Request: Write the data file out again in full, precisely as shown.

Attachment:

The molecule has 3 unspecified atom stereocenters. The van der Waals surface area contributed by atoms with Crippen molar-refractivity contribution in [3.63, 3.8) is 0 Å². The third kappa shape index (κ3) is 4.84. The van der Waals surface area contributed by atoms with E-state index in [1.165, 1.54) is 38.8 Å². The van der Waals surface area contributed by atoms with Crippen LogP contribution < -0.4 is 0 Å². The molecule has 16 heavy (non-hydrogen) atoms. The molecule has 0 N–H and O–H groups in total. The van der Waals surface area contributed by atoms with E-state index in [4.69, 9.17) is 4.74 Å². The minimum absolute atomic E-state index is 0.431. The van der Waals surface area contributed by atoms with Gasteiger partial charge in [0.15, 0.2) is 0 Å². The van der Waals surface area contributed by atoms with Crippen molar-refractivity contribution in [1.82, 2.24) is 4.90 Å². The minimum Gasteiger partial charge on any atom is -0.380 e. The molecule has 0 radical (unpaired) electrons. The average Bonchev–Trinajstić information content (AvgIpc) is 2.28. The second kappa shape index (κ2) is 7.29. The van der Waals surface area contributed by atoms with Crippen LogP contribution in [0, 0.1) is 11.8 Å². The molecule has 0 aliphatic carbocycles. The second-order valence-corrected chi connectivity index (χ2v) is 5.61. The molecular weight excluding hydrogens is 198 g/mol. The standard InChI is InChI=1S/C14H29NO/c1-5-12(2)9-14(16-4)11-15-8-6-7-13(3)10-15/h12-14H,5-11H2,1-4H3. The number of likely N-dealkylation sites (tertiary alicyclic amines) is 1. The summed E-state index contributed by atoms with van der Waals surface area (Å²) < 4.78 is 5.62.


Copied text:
The molecule has 3 unspecified atom stereocenters. The van der Waals surface area contributed by atoms with Crippen molar-refractivity contribution in [3.63, 3.8) is 0 Å². The third kappa shape index (κ3) is 4.84. The van der Waals surface area contributed by atoms with E-state index in [1.165, 1.54) is 38.8 Å². The van der Waals surface area contributed by atoms with Crippen LogP contribution < -0.4 is 0 Å². The molecule has 16 heavy (non-hydrogen) atoms. The molecule has 0 N–H and O–H groups in total. The van der Waals surface area contributed by atoms with E-state index in [4.69, 9.17) is 4.74 Å². The minimum absolute atomic E-state index is 0.431. The van der Waals surface area contributed by atoms with Gasteiger partial charge in [0.15, 0.2) is 0 Å². The van der Waals surface area contributed by atoms with Crippen molar-refractivity contribution in [1.82, 2.24) is 4.90 Å². The minimum Gasteiger partial charge on any atom is -0.380 e. The molecule has 0 radical (unpaired) electrons. The average Bonchev–Trinajstić information content (AvgIpc) is 2.28. The second kappa shape index (κ2) is 7.29. The van der Waals surface area contributed by atoms with Crippen LogP contribution in [0, 0.1) is 11.8 Å². The molecule has 0 aliphatic carbocycles. The second-order valence-corrected chi connectivity index (χ2v) is 5.61. The molecular weight excluding hydrogens is 198 g/mol. The standard InChI is InChI=1S/C14H29NO/c1-5-12(2)9-14(16-4)11-15-8-6-7-13(3)10-15/h12-14H,5-11H2,1-4H3. The number of likely N-dealkylation sites (tertiary alicyclic amines) is 1. The summed E-state index contributed by atoms with van der Waals surface area (Å²) < 4.78 is 5.62.